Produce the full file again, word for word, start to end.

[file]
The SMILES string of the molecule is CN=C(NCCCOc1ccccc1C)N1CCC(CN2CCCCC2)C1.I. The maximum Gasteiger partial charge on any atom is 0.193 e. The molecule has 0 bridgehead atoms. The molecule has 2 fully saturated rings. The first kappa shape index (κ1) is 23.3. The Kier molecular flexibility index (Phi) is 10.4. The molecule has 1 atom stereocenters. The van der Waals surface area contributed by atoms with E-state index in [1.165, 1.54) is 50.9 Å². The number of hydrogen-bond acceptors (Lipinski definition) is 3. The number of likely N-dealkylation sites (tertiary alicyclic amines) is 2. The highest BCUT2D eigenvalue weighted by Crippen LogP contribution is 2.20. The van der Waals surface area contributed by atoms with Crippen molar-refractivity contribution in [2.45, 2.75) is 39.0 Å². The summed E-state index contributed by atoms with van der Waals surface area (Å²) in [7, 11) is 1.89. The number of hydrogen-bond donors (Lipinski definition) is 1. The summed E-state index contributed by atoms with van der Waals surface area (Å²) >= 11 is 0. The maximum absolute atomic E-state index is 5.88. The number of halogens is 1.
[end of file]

The SMILES string of the molecule is CN=C(NCCCOc1ccccc1C)N1CCC(CN2CCCCC2)C1.I. The maximum Gasteiger partial charge on any atom is 0.193 e. The molecule has 0 bridgehead atoms. The molecule has 2 fully saturated rings. The first kappa shape index (κ1) is 23.3. The Kier molecular flexibility index (Phi) is 10.4. The molecule has 1 atom stereocenters. The van der Waals surface area contributed by atoms with E-state index in [1.165, 1.54) is 50.9 Å². The number of hydrogen-bond acceptors (Lipinski definition) is 3. The number of likely N-dealkylation sites (tertiary alicyclic amines) is 2. The highest BCUT2D eigenvalue weighted by Crippen LogP contribution is 2.20. The van der Waals surface area contributed by atoms with Crippen molar-refractivity contribution in [2.45, 2.75) is 39.0 Å². The summed E-state index contributed by atoms with van der Waals surface area (Å²) in [7, 11) is 1.89. The number of hydrogen-bond donors (Lipinski definition) is 1. The summed E-state index contributed by atoms with van der Waals surface area (Å²) >= 11 is 0. The maximum absolute atomic E-state index is 5.88. The number of halogens is 1.